Blue Cross Blue Shield of North Dakota received the 2009 North Dakota Immunization Provider's Choice Award from the North Dakota Department of Health.
The award recognizes "individuals, businesses and organizations that have made extraordinary contributions towards improved adult and/or childhood immunization rates in the North Dakota," according to the Health Department.
The Health Department said BCBSND was nominated for the award because of the company's support of "first-dollar coverage," meaning there are no deductibles, copays or coinsurance amounts.
"First-dollar coverage eliminates any barriers for not getting what is the most cost-effective preventive service that we have," said Dr. Jon Rice, senior vice president of Medical Management and Chief Medical Officer at BCBSND. "It also makes coverage and understanding coverage easier for members and providers."
Another factor was the company's participation on the Immunization Advisory and PROtectND committees. The Immunization Advisory Committee, which also has members from the Health Department, provider groups and public health units, makes decisions about how to improve the state's immunizations systems and results.
PROtectND is a day-to-day operations group for immunizations in North Dakota and includes representatives from public health units, private providers, BCBSND and the Health Department. PROtectND has helped with building and testing the new billing system for immunizations and has assisted with the transition from a universal vaccine state to a "vaccines for children (VFC) only" state.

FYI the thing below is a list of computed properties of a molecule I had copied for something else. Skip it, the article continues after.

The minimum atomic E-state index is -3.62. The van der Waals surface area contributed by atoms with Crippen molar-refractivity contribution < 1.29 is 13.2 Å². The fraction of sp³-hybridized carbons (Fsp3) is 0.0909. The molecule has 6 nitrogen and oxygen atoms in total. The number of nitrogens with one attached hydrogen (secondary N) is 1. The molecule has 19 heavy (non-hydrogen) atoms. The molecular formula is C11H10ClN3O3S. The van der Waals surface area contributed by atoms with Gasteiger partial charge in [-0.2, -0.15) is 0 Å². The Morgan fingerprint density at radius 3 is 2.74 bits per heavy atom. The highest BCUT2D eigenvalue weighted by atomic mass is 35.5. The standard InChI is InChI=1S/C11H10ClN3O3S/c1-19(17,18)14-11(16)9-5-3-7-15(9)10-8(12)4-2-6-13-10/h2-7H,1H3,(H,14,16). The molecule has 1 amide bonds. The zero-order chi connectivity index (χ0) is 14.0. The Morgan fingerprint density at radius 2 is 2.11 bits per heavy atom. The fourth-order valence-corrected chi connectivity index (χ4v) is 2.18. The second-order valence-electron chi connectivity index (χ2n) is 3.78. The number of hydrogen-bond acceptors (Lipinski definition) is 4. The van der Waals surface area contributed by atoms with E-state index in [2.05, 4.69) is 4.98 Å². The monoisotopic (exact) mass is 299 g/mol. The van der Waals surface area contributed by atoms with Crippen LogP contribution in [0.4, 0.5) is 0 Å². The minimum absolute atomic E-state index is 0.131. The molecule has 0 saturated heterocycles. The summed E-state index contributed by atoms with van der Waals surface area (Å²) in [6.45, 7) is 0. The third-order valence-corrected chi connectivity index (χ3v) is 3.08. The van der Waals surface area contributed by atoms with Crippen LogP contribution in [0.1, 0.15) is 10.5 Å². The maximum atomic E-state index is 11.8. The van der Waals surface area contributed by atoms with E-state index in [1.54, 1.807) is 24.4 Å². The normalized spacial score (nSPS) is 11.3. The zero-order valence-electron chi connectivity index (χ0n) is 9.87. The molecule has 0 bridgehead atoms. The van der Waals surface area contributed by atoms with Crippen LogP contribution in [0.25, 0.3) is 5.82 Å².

Before 2008, the Health Department provided nearly all vaccines for North Dakotans. In 2006 and 2007, BCBSND reimbursed the Health Department for vaccines for BCBSND members.
When North Dakota switched to VFC—meaning the state only provides vaccines for Medicaid participants and uninsured and underinsured citizens—providers and public health units had to develop purchasing and billing mechanisms for vaccines for insured patients.
"This was not a problem for our private providers, but the public health units did not necessarily have capabilities and staff," Rice said. BCBSND made the public health units participating providers and gave them access to The Healthcare Online Resource (THOR) so they could determine benefits.
BCBSND also developed a billing mechanism that is part of the North Dakota Immunization Information System. The billing mechanism allows public health units to generate bills when vaccines were entered in the system, a state law requirement. This eliminated duplicate entry and saved the public health units the expense of buying billing systems.
"We think that our actions have gone a long way to stabilize a vaccination system that had the potential to become very shaky, inefficient and disjointed with the conversion from universal to VFC only," Rice said.